The Kerala government is betting on its tried-and-tested model of home quarantine aided by strict grassroot-level monitoring for its expats coming from abroad at a time when coronavirus infections are surging in the state.
Revising its earlier guideline, which mandated seven days of institutional quarantine followed by seven days of home quarantine, the government has now stated that all expatriates returning from abroad can directly go for a 14-day quarantine period at their homes without spending a day at the government’s institutional facilities. Those who don’t have adequate facilities at their homes for quarantine can choose to stay at institutional premises arranged by the government.
In an order issued on May 2, the disaster management department stated that all ‘residential facilities/dwelling units identified and approved by the district administration and/or local self government shall be treated as institutional quarantine facilities.’ The decision was taken following a meeting of the state executive of the Kerala state disaster management authority (KSDMA) on May 27. It said the order was issued in the light of the guidelines of the Union Ministry of Health and Family Welfare for international arrivals.
As of June 4, a total of 1,70,065 people are under observation in the state out of which 1487 people are admitted to hospitals and the remaining 1,68,578 persons either under institutional or home quarantine. In its daily bulletins, the health department doesn’t offer a break-up of those under institutional and home quarantine. Both are clubbed together.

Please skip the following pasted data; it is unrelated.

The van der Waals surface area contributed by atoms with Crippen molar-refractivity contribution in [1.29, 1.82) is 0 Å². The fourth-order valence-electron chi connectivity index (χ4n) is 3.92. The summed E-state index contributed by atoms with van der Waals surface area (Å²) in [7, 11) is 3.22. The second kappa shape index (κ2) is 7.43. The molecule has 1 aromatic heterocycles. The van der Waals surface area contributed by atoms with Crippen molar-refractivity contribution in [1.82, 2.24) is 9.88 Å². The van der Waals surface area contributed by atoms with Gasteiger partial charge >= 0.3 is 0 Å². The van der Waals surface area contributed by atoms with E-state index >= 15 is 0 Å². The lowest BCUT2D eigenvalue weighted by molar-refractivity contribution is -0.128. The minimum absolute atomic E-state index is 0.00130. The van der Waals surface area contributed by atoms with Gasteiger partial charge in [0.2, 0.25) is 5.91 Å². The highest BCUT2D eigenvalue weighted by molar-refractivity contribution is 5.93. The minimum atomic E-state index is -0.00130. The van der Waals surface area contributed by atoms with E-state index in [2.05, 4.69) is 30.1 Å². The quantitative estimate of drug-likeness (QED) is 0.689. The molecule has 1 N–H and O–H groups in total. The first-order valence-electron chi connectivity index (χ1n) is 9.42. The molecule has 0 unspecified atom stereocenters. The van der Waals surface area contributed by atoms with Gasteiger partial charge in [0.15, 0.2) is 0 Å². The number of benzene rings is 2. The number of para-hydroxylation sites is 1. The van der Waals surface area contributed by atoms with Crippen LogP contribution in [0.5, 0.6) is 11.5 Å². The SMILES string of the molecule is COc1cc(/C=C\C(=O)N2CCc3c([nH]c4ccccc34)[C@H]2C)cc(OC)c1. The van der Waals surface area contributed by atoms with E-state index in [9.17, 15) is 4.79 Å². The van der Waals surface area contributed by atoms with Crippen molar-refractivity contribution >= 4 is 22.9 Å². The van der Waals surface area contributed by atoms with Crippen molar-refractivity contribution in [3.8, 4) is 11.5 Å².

The state currently has 884 active cases, a huge increase from the 16 cases it had on May 7 just before airports were opened up for flights carrying stranded Indians from other countries. The state reported its highest single-day tally of Covid cases on Thursday with 94 infections. Most persons detected with the infection in recent weeks have either a travel history from abroad or from states like Maharashtra, Delhi and Tamil Nadu which have high case-loads.
With thousands of people expected to return to the state in the next few weeks both from abroad and other states in the country, the government predicts a severe crunch on its resources. Unpaid institutional facilities are fast drying up and providing security, food and medical care round-the-clock is proving to be a severe strain on its resources.
In between, though the government mandated that all expats must pay for their first seven days of institutional quarantine, the plan was quickly dropped in the face of protests by opposition parties. Parties like the Congress and the IUML contended that many of the expats were returning home after losing their jobs and were therefore under immense financial strain. Subjecting them to pay for the facilities was inhuman, they raised.